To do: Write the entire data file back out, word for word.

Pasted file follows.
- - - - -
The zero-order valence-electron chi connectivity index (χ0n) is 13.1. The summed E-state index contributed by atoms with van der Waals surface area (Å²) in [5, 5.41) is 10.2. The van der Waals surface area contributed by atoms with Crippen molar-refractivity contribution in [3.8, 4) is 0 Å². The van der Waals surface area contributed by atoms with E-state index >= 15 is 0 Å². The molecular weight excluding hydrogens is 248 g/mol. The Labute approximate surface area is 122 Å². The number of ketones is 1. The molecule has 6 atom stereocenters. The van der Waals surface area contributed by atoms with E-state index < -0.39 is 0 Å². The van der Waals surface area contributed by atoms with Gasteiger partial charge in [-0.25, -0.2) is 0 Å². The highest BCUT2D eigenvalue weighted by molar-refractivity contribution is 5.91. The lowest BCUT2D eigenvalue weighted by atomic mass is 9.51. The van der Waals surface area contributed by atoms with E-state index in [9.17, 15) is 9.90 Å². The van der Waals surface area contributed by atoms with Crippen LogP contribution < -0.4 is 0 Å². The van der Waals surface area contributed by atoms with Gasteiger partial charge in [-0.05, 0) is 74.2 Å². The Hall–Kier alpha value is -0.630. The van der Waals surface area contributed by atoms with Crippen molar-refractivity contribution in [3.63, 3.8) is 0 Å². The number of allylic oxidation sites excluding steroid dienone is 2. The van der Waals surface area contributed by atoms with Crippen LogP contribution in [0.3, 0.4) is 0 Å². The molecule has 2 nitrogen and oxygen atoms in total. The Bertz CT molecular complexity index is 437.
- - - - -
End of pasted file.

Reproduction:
The zero-order valence-electron chi connectivity index (χ0n) is 13.1. The summed E-state index contributed by atoms with van der Waals surface area (Å²) in [5, 5.41) is 10.2. The van der Waals surface area contributed by atoms with Crippen molar-refractivity contribution in [3.8, 4) is 0 Å². The van der Waals surface area contributed by atoms with E-state index >= 15 is 0 Å². The molecular weight excluding hydrogens is 248 g/mol. The Labute approximate surface area is 122 Å². The number of ketones is 1. The molecule has 6 atom stereocenters. The van der Waals surface area contributed by atoms with E-state index < -0.39 is 0 Å². The van der Waals surface area contributed by atoms with Gasteiger partial charge in [-0.25, -0.2) is 0 Å². The highest BCUT2D eigenvalue weighted by molar-refractivity contribution is 5.91. The lowest BCUT2D eigenvalue weighted by atomic mass is 9.51. The van der Waals surface area contributed by atoms with E-state index in [9.17, 15) is 9.90 Å². The van der Waals surface area contributed by atoms with Crippen LogP contribution < -0.4 is 0 Å². The van der Waals surface area contributed by atoms with Gasteiger partial charge in [-0.05, 0) is 74.2 Å². The Hall–Kier alpha value is -0.630. The van der Waals surface area contributed by atoms with Crippen molar-refractivity contribution in [3.63, 3.8) is 0 Å². The number of allylic oxidation sites excluding steroid dienone is 2. The van der Waals surface area contributed by atoms with Crippen LogP contribution in [0.3, 0.4) is 0 Å². The molecule has 2 nitrogen and oxygen atoms in total. The Bertz CT molecular complexity index is 437.